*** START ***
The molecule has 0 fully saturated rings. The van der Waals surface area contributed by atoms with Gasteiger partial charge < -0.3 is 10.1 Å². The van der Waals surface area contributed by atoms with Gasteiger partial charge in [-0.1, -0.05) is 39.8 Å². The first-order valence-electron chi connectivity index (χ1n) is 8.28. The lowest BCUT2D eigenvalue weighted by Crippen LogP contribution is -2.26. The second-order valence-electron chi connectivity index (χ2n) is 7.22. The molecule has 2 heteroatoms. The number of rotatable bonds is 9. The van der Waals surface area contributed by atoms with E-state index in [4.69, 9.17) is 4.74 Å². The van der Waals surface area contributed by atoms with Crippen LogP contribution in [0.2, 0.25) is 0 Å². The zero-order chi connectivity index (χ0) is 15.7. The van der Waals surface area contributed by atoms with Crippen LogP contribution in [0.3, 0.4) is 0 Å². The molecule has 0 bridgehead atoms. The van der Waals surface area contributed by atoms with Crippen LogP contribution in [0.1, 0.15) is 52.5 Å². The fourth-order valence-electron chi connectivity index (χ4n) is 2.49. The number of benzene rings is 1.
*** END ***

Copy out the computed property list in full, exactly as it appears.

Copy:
The molecule has 0 fully saturated rings. The van der Waals surface area contributed by atoms with Gasteiger partial charge < -0.3 is 10.1 Å². The van der Waals surface area contributed by atoms with Gasteiger partial charge in [-0.1, -0.05) is 39.8 Å². The first-order valence-electron chi connectivity index (χ1n) is 8.28. The lowest BCUT2D eigenvalue weighted by Crippen LogP contribution is -2.26. The second-order valence-electron chi connectivity index (χ2n) is 7.22. The molecule has 2 heteroatoms. The number of rotatable bonds is 9. The van der Waals surface area contributed by atoms with E-state index in [4.69, 9.17) is 4.74 Å². The van der Waals surface area contributed by atoms with Crippen LogP contribution in [0.2, 0.25) is 0 Å². The zero-order chi connectivity index (χ0) is 15.7. The van der Waals surface area contributed by atoms with Crippen LogP contribution in [0.3, 0.4) is 0 Å². The molecule has 0 bridgehead atoms. The van der Waals surface area contributed by atoms with Crippen LogP contribution in [0.1, 0.15) is 52.5 Å². The fourth-order valence-electron chi connectivity index (χ4n) is 2.49. The number of benzene rings is 1.